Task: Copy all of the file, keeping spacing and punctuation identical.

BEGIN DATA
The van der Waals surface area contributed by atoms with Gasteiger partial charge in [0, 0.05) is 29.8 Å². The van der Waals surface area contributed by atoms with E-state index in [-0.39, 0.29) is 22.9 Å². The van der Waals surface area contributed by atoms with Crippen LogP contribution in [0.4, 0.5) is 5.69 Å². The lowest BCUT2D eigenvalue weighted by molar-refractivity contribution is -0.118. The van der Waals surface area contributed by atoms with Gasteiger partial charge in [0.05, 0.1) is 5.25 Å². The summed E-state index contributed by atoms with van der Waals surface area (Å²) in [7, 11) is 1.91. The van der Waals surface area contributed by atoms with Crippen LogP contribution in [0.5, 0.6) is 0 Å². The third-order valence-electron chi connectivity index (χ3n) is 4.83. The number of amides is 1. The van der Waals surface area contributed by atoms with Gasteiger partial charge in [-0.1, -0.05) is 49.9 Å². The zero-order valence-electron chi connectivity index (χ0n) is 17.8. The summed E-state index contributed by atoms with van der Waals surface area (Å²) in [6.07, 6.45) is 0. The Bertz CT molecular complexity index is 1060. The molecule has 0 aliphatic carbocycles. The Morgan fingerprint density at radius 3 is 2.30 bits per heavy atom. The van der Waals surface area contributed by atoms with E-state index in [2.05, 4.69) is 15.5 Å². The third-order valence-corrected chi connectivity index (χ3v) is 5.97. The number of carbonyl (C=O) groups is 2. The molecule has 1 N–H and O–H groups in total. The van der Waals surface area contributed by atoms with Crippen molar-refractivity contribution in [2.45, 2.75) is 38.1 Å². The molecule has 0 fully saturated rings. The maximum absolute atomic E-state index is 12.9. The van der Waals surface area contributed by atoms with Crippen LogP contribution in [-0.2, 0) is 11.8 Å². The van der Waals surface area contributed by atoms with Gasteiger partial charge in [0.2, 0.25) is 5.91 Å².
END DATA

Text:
The van der Waals surface area contributed by atoms with Gasteiger partial charge in [0, 0.05) is 29.8 Å². The van der Waals surface area contributed by atoms with E-state index in [-0.39, 0.29) is 22.9 Å². The van der Waals surface area contributed by atoms with Crippen LogP contribution in [0.4, 0.5) is 5.69 Å². The lowest BCUT2D eigenvalue weighted by molar-refractivity contribution is -0.118. The van der Waals surface area contributed by atoms with Gasteiger partial charge in [0.05, 0.1) is 5.25 Å². The summed E-state index contributed by atoms with van der Waals surface area (Å²) in [7, 11) is 1.91. The van der Waals surface area contributed by atoms with Crippen LogP contribution in [0.5, 0.6) is 0 Å². The third-order valence-electron chi connectivity index (χ3n) is 4.83. The number of amides is 1. The van der Waals surface area contributed by atoms with Gasteiger partial charge in [-0.1, -0.05) is 49.9 Å². The zero-order valence-electron chi connectivity index (χ0n) is 17.8. The summed E-state index contributed by atoms with van der Waals surface area (Å²) in [6.07, 6.45) is 0. The Bertz CT molecular complexity index is 1060. The molecule has 0 aliphatic carbocycles. The Morgan fingerprint density at radius 3 is 2.30 bits per heavy atom. The van der Waals surface area contributed by atoms with E-state index in [2.05, 4.69) is 15.5 Å². The third-order valence-corrected chi connectivity index (χ3v) is 5.97. The number of carbonyl (C=O) groups is 2. The molecule has 1 N–H and O–H groups in total. The van der Waals surface area contributed by atoms with Crippen molar-refractivity contribution in [2.45, 2.75) is 38.1 Å². The molecule has 0 fully saturated rings. The maximum absolute atomic E-state index is 12.9. The van der Waals surface area contributed by atoms with Crippen LogP contribution in [-0.2, 0) is 11.8 Å². The van der Waals surface area contributed by atoms with Gasteiger partial charge in [0.2, 0.25) is 5.91 Å².